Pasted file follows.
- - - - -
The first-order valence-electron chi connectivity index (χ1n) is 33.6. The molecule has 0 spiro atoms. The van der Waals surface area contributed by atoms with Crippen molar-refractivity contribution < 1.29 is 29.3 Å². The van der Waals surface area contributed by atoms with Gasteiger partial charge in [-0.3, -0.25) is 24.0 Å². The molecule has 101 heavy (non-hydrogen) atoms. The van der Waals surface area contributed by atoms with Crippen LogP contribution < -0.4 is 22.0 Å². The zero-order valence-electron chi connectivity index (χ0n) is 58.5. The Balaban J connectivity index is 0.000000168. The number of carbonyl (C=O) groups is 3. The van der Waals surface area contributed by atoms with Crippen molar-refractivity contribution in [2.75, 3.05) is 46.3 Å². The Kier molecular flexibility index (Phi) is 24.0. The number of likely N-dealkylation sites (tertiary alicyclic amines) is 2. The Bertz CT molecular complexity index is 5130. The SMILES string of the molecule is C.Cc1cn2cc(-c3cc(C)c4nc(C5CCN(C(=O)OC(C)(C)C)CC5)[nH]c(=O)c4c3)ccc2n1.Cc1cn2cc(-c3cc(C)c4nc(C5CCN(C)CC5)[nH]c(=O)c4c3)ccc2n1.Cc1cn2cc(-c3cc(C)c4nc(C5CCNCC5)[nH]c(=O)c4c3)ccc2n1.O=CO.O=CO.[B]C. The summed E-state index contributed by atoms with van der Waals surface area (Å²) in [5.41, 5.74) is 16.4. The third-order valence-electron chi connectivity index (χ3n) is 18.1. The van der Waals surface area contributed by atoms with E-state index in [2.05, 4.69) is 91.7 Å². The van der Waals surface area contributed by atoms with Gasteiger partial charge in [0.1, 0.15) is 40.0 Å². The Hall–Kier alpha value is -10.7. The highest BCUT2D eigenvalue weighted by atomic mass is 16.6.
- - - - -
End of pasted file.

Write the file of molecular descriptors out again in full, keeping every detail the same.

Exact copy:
The first-order valence-electron chi connectivity index (χ1n) is 33.6. The molecule has 0 spiro atoms. The van der Waals surface area contributed by atoms with Crippen molar-refractivity contribution < 1.29 is 29.3 Å². The van der Waals surface area contributed by atoms with Gasteiger partial charge in [-0.3, -0.25) is 24.0 Å². The molecule has 101 heavy (non-hydrogen) atoms. The van der Waals surface area contributed by atoms with Crippen LogP contribution < -0.4 is 22.0 Å². The zero-order valence-electron chi connectivity index (χ0n) is 58.5. The Balaban J connectivity index is 0.000000168. The number of carbonyl (C=O) groups is 3. The van der Waals surface area contributed by atoms with Crippen molar-refractivity contribution in [2.75, 3.05) is 46.3 Å². The Kier molecular flexibility index (Phi) is 24.0. The number of likely N-dealkylation sites (tertiary alicyclic amines) is 2. The Bertz CT molecular complexity index is 5130. The SMILES string of the molecule is C.Cc1cn2cc(-c3cc(C)c4nc(C5CCN(C(=O)OC(C)(C)C)CC5)[nH]c(=O)c4c3)ccc2n1.Cc1cn2cc(-c3cc(C)c4nc(C5CCN(C)CC5)[nH]c(=O)c4c3)ccc2n1.Cc1cn2cc(-c3cc(C)c4nc(C5CCNCC5)[nH]c(=O)c4c3)ccc2n1.O=CO.O=CO.[B]C. The summed E-state index contributed by atoms with van der Waals surface area (Å²) in [5.41, 5.74) is 16.4. The third-order valence-electron chi connectivity index (χ3n) is 18.1. The van der Waals surface area contributed by atoms with E-state index in [2.05, 4.69) is 91.7 Å². The van der Waals surface area contributed by atoms with Gasteiger partial charge in [0.1, 0.15) is 40.0 Å². The Hall–Kier alpha value is -10.7. The highest BCUT2D eigenvalue weighted by atomic mass is 16.6.